ZUROFF, EFRAIM (1948– ), spiritual heir of Simon Wiesenthal, the last of the Nazi hunters; director, *Simon Wiesenthal Center's Israel Office and coordinator of Nazi War Crimes Research for the Simon Wiesenthal Center.
Born in New York City, educated at Brooklyn Talmudical Academy where his father was principal, he completed an undergraduate degree in history (with honors) at Yeshiva University, where his grandfather was dean, and went on aliyah in 1970. He obtained a M.A. degree in Holocaust Studies at the Institute of Contemporary Jewry of the Hebrew University, where he also completed his Ph.D., which chronicles the response of Orthodox Jewry in the United States to the Holocaust and focuses on the rescue attempts launched by the Va'ad ha-Hatzalah rescue committee.
In 1978 he was the first director of the Simon Wiesenthal Center in Los Angeles, where he played a leading role in establishing the Center's library and archives and was historical advisor for the Academy award-winning documentary Genocide. In 1980 he returned to Israel, where he served as a researcher for the U.S. Justice Department's *Office of Special Investigations. His efforts assisted in the preparation of cases against numerous Nazi war criminals living in the United States.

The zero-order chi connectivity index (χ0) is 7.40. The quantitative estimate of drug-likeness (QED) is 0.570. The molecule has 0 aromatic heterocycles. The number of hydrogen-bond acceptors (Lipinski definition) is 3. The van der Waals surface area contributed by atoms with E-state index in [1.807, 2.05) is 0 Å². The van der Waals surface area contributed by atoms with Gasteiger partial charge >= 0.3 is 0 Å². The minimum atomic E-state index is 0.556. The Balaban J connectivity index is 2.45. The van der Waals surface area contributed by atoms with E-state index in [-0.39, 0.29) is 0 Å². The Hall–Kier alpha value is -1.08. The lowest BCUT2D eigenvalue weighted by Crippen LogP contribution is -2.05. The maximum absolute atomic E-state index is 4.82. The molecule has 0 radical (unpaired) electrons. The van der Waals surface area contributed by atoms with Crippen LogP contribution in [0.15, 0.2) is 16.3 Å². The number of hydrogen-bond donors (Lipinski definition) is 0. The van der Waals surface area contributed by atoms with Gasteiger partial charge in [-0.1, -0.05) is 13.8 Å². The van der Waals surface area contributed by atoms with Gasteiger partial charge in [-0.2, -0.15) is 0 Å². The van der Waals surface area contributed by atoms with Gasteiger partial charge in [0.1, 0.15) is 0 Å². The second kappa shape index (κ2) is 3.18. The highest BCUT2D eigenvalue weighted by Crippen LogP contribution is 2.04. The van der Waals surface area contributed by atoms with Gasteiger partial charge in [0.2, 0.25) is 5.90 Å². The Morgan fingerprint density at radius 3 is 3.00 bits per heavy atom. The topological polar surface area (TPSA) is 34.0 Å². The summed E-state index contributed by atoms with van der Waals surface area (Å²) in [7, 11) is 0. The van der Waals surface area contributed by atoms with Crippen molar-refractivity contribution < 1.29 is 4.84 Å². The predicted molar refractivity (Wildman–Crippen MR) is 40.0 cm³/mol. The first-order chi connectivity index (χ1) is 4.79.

His work has less of the drama usually associated with the capture of war criminals. Rather it involves a painstaking review of documents with the goal of not only understanding how the deed was done, but by whom, identifying the perpetrator and then engaging foreign leaders and governments with sufficient pressure to have them try Nazi war criminals.
In 1986 his research uncovered the postwar escape of hundreds of Nazi war criminals to Australia, Canada, Great Britain, and other countries, and he rejoined the Wiesenthal Center to coordinate its international efforts to bring Holocaust perpetrators to justice. These efforts have influenced the passage of special laws in Canada (1987), Australia (1989), and Great Britain (1991) which enable the prosecution in those countries of Nazi war criminals.
Since the dismemberment of the Soviet Union and the fall of Communism, Zuroff has played a major role in the efforts to convince Lithuania, Latvia, and Estonia and other post-Communist societies to confront the widespread complicity of their nationals in the crimes of the Holocaust and to prosecute local Nazi collaborators. His public advocacy on these issues has been instrumental in the submission by Lithuania and Latvia of indictments (Lileikis, Gimzauskas) and/or extradition requests (Kalejs, Gecas) against local Holocaust perpetrators. In 1991 he exposed the rehabilitation of Nazi war criminals in Lithuania and led the campaign to stop this process. Zuroff was appointed by the then Israeli Foreign Minister Shimon Peres to serve on the joint Israeli-Lithuanian commission of inquiry established to deal with this issue, which led to the cancelation to date of over 150 rehabilitations granted to individuals who had participated in the murder of Jews during the Holocaust. In 2000 he exposed the rehabilitations granted by the Latvian government to Nazi war criminals; he led the efforts to cancel these pardons, two of which have been rescinded.